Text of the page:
Financial Assets Promising A Risk Free Payoff

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Banks hold financial assets promising a risk-free payoff equal to $ iskfreeassets$, with households as their counterpart for this financial position. Banks also hold $Facevalue$ government bonds. Each government bond has a face value equal to one, payable at the end of the second period. The government, however, may default on its debt, so the payoff may be lower than one. Let $govtpayoff(Y) leq 1$ be the actual payoff of one government bond, where $Y$ is the aggregate output---the payoff, $govtpayoff(Y)$, will be determined below. One key feature of the mechanism that we describe is that banks ' loans are distorted by the overhang of the existing bank liabilities. To model this feature, we assume that, initially, each bank has financial…show more content…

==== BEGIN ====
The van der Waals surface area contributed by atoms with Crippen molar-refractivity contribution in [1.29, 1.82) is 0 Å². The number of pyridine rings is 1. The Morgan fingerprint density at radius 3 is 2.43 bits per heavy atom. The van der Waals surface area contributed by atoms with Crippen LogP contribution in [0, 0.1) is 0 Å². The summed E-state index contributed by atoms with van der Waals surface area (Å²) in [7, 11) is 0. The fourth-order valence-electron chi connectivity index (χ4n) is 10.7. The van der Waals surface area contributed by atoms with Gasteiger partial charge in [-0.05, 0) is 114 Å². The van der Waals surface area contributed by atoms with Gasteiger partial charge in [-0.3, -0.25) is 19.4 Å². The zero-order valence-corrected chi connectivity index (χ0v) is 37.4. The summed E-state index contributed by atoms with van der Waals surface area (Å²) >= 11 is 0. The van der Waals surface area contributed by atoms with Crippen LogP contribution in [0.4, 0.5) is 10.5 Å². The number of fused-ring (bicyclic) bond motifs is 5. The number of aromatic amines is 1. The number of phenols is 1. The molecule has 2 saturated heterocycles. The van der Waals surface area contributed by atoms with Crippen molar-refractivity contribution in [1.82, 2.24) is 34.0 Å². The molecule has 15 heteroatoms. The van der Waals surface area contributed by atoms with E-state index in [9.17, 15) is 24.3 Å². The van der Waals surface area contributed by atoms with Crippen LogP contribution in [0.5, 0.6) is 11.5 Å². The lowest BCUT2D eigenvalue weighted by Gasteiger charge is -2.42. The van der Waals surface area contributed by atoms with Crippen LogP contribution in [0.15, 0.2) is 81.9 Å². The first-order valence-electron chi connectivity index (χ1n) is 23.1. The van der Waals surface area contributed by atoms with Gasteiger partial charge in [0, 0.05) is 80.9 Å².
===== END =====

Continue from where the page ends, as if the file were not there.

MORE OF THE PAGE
Let $sigma$ be the standard deviation of $ln(idiosyncraticshock)$. Each bank receives net-of-taxes output, $(1- axrate)y$, in return of its loans.footnote{ To focus on the main mechanism, we lump the financial and production sectors together. The mechanism, however, does not depend on this assumption and would be at work even if firms were modeled separately, banks received only a share of the output produced, and firms distributed the rest to households as dividends.} It also receives the payoff, $assetpayoff(Y)$, of its financial assets and government bonds. If the sum of the two is less than the face value of its liabilities, i.e., $(1- axrate)y+assetpayoff(Y) < facevalue$, then the bank defaults, repays $(1- axrate)y+assetpayoff(Y)$ to the creditors, and does not distribute any dividend. Otherwise, the bank repays the entire face value of its liabilities, $facevalue$, to the creditors and distributes the rest, $(1- axrate)y+assetpayoff(Y)-facevalue$, as dividends. We restrict attention to equilibria where $facevalue > assetpayoff(Y)$, so that there is a positive probability that banks default. Notice that all decisions are made before the realization of the idiosyncratic shock,
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